The Matrix for the Linear Transformation of the Reflection Across a Line in the Plane

Linear Transformation problems and solutions

Problem 498

Let $T:\R^2 \to \R^2$ be a linear transformation of the $2$-dimensional vector space $\R^2$ (the $x$-$y$-plane) to itself of the reflection across a line $y=mx$ for some $m\in \R$.

Then find the matrix representation of the linear transformation $T$ with respect to the standard basis $B=\{\mathbf{e}_1, \mathbf{e}_2\}$ of $\R^2$, where
\[\mathbf{e}_1=\begin{bmatrix}
1 \\
0
\end{bmatrix}, \mathbf{e}_2=\begin{bmatrix}
0 \\
1
\end{bmatrix}.\]

 
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Solution.

Let $A$ be the matrix representation of $T$ with respect to the standard basis $B$.

Observe that each vector on the line $y=mx$ does not move under the linear transformation $T$.
Since the vector $\begin{bmatrix}
1 \\
m
\end{bmatrix}$ is on the line $y=mx$, it follows that
\[A\begin{bmatrix}
1 \\
m
\end{bmatrix}=\begin{bmatrix}
1 \\
m
\end{bmatrix}. \tag{*}\]

Note that if $m\neq 0$ then the line $y=\frac{-1}{m}x$ is perpendicular to the line $y=mx$ at the origin.
If $m=0$, then the line $x=0$ is perpendicular to the line $y=0$ at the origin.
In either case the vector $\begin{bmatrix}
-m \\
1
\end{bmatrix}$ is on the perpendicular line.

Thus, by the reflection across the line $y=mx$, this vector is mapped to $\begin{bmatrix}
m \\
-1
\end{bmatrix}$.
That is, we have
\[A\begin{bmatrix}
-m \\
1
\end{bmatrix}=\begin{bmatrix}
m \\
-1
\end{bmatrix}. \tag{**}\]

It follows from (*) and (**) that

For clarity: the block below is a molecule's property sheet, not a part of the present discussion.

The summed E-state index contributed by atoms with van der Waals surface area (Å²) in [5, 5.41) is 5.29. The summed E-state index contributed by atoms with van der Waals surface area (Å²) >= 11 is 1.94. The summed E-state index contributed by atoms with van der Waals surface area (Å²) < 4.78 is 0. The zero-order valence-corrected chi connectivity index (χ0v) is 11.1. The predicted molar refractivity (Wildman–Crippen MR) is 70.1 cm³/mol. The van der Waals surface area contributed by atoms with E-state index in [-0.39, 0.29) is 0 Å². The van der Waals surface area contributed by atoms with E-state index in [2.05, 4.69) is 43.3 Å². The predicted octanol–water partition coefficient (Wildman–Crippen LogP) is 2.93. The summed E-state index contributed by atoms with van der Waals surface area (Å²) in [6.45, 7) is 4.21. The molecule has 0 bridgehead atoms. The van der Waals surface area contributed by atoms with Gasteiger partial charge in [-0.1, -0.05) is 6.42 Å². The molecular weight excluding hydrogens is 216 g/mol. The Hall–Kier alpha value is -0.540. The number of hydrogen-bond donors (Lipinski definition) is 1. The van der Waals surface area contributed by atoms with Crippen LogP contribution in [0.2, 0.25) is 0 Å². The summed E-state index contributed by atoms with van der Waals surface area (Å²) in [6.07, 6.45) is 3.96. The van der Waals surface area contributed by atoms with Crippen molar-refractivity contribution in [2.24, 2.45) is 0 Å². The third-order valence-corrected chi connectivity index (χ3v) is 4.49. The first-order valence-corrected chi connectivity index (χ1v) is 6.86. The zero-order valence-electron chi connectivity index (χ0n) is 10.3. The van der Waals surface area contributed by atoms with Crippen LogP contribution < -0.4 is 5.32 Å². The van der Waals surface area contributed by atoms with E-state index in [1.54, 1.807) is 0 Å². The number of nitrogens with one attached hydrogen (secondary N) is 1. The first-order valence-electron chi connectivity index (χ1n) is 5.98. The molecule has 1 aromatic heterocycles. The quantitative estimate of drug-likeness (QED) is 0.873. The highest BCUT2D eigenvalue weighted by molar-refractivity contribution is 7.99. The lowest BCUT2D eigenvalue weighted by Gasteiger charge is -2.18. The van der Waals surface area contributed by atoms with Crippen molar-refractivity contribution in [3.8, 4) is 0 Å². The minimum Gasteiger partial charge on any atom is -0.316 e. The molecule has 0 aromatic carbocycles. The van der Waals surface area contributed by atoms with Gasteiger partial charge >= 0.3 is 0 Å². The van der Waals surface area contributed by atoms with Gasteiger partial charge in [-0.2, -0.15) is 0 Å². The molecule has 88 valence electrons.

\begin{align*}
A\begin{bmatrix}
1 & -m\\
m& 1
\end{bmatrix}&=\begin{bmatrix}
A\begin{bmatrix}
1 \\
m
\end{bmatrix}& A \begin{bmatrix}
-m \\
1
\end{bmatrix}
\end{bmatrix}
=\begin{bmatrix}
1 & m\\
m& -1
\end{bmatrix}.
\end{align*}

The determinant of the matrix $\begin{bmatrix}
1 & -m\\
m& 1
\end{bmatrix}$ is $1+m^2\neq 0$, hence it is invertible.
(Note that since column vectors are nonzero orthogonal vectors, we knew it is invertible.)

The inverse matrix is
\[\begin{bmatrix}
1 & -m\\
m& 1
\end{bmatrix}^{-1}=\frac{1}{1+m^2}\begin{bmatrix}
1 & m\\
-m& 1
\end{bmatrix}.\]

Therefore, we have
\begin{align*}
A&=\begin{bmatrix}
1 & m\\
m& -1
\end{bmatrix}
\begin{bmatrix}
1 & -m\\
m& 1
\end{bmatrix}^{-1}\\[6pt] &=\begin{bmatrix}
1 & m\\
m& -1
\end{bmatrix}
\cdot \frac{1}{1+m^2}\begin{bmatrix}
1 & m\\
-m& 1
\end{bmatrix}\\[6pt] &=\frac{1}{1+m^2}\begin{bmatrix}
1-m^2 & 2m\\
2m& m^2-1
\end{bmatrix}.
\end{align*}

In summary, the matrix representation $A$ of the linear transformation $T$ across the line $y=mx$ with respect to the standard basis is
\[A=\frac{1}{1+m^2}\begin{bmatrix}
1-m^2 & 2m\\
2m& m^2-1
\end{bmatrix}.\]

Comment.

The matrix representation $A$ of a linear transformation $T:\R^2 \to \R^2$ with respect to the standard basis $B=\{\mathbf{e}_1, \mathbf{e}_2\}$ of $\R^2$ is given by
\[A=\begin{bmatrix}
T(\mathbf{e}_1) & T(\mathbf{e}_2)\end{bmatrix}
.\] So we can technically find the matrix $A$ by finding $T(\mathbf{e}_1)$ and $T(\mathbf{e}_2)$, which can be found by elementary plane geometry.

However, it is easier to determine the outputs of $T$ for vectors on the line $y=mx$ and vectors on the perpendicular line.
That why we didn’t compute the vectors $T(\mathbf{e}_1)$ and $T(\mathbf{e}_2)$ directly in the above solution.


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